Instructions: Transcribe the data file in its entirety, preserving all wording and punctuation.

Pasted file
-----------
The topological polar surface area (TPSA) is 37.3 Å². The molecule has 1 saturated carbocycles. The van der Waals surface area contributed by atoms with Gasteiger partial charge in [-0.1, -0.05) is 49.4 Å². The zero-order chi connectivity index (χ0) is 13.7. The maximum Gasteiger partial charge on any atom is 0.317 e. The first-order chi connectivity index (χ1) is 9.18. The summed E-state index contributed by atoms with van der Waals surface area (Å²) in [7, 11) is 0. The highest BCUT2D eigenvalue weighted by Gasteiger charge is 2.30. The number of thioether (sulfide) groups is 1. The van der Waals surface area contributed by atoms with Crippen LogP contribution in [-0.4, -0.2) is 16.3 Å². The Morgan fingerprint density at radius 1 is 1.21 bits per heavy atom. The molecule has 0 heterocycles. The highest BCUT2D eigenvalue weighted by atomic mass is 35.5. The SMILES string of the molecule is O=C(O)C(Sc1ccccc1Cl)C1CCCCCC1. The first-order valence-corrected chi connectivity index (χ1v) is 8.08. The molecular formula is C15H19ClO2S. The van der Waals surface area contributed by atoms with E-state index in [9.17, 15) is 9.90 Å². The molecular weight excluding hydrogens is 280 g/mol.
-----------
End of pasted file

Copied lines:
The topological polar surface area (TPSA) is 37.3 Å². The molecule has 1 saturated carbocycles. The van der Waals surface area contributed by atoms with Gasteiger partial charge in [-0.1, -0.05) is 49.4 Å². The zero-order chi connectivity index (χ0) is 13.7. The maximum Gasteiger partial charge on any atom is 0.317 e. The first-order chi connectivity index (χ1) is 9.18. The summed E-state index contributed by atoms with van der Waals surface area (Å²) in [7, 11) is 0. The highest BCUT2D eigenvalue weighted by Gasteiger charge is 2.30. The number of thioether (sulfide) groups is 1. The van der Waals surface area contributed by atoms with Crippen LogP contribution in [-0.4, -0.2) is 16.3 Å². The Morgan fingerprint density at radius 1 is 1.21 bits per heavy atom. The molecule has 0 heterocycles. The highest BCUT2D eigenvalue weighted by atomic mass is 35.5. The SMILES string of the molecule is O=C(O)C(Sc1ccccc1Cl)C1CCCCCC1. The first-order valence-corrected chi connectivity index (χ1v) is 8.08. The molecular formula is C15H19ClO2S. The van der Waals surface area contributed by atoms with E-state index in [9.17, 15) is 9.90 Å². The molecular weight excluding hydrogens is 280 g/mol.